Introduction, Design, Features
How much performance can you cram inside a PC that is smaller than a shoebox? As it turns out, quite a bit. Zotac, one of the more popular players in the growing mini PC market, has been proving as much for years with its diminutive Zbox family. These comparatively puny systems run the gamut from fanless pocket-sized computers for productivity chores (P-series) to larger, but still compact boxes tailored for gaming (E-series). The Magnus EN51050, one of Zotac’s newer entries, falls into that latter category.
Yes, folks: believe it or not, the Magnus EN51050 is a gaming PC. Casual observers may scratch their head and wonder how it’s possible to deliver true gaming performance in such a small package. The answer lies in the core components, which are a cut above what you would find in a lower-end mini PC such as Azulle’s Byte3.
For one, all E-series Zboxes sport discrete graphics from Nvidia’s latest-generation “Pascal” stack. In this case, the Magnus EN51050 wields a GeForce GTX 1050 GPU with 2GB of GDDR5 memory. It’s the lowest-end GPU option among all current-generation Magnus machines, with other options ramping all the way up to a mighty GeForce GTX 1080Zbox Magnus EN970Alienware AlphaAsus ROG GR8 II. That is something to think about when looking at a Zbox.
On the flip side, you’d be giving up the benefits of an ultra-compact system by going with a console-sized PC. The Zbox Mangus EN51050 measures just 8.27 (L) by 2.45 (W) by 7.99 (H) inches and is small enough to slip into a backpack, leaving plenty of room for peripherals, snacks, and clothes in case you’re planning an all-night LAN party.
The low profile and overall compact design of the Magnus means it can wedge into places where most traditional desktops can’t, such as an AV rack. That’s not to say there aren’t any PCs specifically built to take residence in a home theater, because there are (along with HTPC cases for DIY builders). With the Magnus, however, you won’t have to whip out the measuring tape or rearrange shelves—it’s not much bigger than a cable modem.
Of course, you don’t have to use the Magnus as an HTPC; it just happens to look right at home in that kind of setting. The design of the square-shaped chassis borrows heavily from the previous generation. Only now, it’s a little sleeker, with a beveled top panel and more ventilation cutouts for cooling…
The glossy front panel offers convenient access to a USB 3.1 Type-A port and a USB 3.1 Type-C port, along with separate headphone and microphone jacks and a memory card reader…
Over to the left is a large power button encircled by an orange LED.
Around back, the Magnus serves up two more USB 3.1 Type-A ports, plus two USB 2.0 ports, both situated underneath the main exhaust vent…
The power adapter connector sits just to the left.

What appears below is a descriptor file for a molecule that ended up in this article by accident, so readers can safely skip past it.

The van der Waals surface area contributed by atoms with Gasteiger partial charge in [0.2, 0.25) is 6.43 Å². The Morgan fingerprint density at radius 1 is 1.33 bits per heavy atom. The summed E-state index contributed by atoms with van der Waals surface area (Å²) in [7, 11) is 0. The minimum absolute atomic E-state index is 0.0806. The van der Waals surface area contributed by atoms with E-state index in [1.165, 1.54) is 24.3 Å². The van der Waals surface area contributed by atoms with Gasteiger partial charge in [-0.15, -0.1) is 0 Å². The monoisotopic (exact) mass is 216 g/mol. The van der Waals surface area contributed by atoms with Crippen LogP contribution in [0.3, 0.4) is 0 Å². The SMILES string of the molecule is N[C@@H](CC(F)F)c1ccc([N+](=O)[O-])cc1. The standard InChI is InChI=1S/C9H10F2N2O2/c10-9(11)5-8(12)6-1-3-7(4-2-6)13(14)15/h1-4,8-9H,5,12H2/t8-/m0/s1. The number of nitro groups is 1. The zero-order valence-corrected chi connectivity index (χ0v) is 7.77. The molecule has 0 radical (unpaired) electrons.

Over on the right side are a series of HDCP-compliant display outputs, including two HDMI 2.0 outputs and two DisplayPort 1.3 outputs…
The internal GeForce GTX 1050 GPU powers all four outputs, as opposed to the CPU’s onboard graphics. They also support up to a 4K resolution at 60Hz—3,840×2,160 on the HDMI ports and 4,096×2,160 on the DisplayPort 1.3 ports.
For Internet connectivity, there are two LAN ports for wired connections and a spot to mount the Wi-Fi antenna. Attaching the antenna adds a little bit of height to the Magnus, though you can swivel it down so that it lies horizontally behind the chassis.
There are three versions of the Magnus EN51050—a barebones model, a Plus configuration with preinstalled RAM and storage, and a fully fleshed-out version that adds Windows 10 to the mix. The model we received is the base system, priced at $699.99.
To get at the guts of the Magnus, remove the pair of thumbscrews on the back panel. Once those have been extracted, the bottom panel slips right off the housing with little effort.
With the bottom panel removed, we installed a pair of 8GB Crucial DDR4-2133 memory modules for 16GB total, and populated the 2.5-inch drive bay with a 250GB Crucial BX100 solid state drive. There’s also room to install an M.2 NVMe SSD, which would offer even more speed and free up the 2.5-inch bay to install a thin profile hard drive for bulk storage.
A similar configuration to the one we chose would drive the price up by about $250. If you need to factor in the cost of an OS as well, you’re looking at a grand total of around $1,050. You can trim the cost by going with 8GB of RAM instead of 16GB and either swapping out the SSD for an HDD, or going with a less capacious storage drive. These options would obviously come at a performance penalty, though.
Zotac also sells a version of this Magnus that comes with 8GB of RAM, a 120GB SSD paired with a 1TB HDD, and Windows 10 for around $1,000 (street). Some buyers may find that preferable to outfitting the barebones model with their own hardware.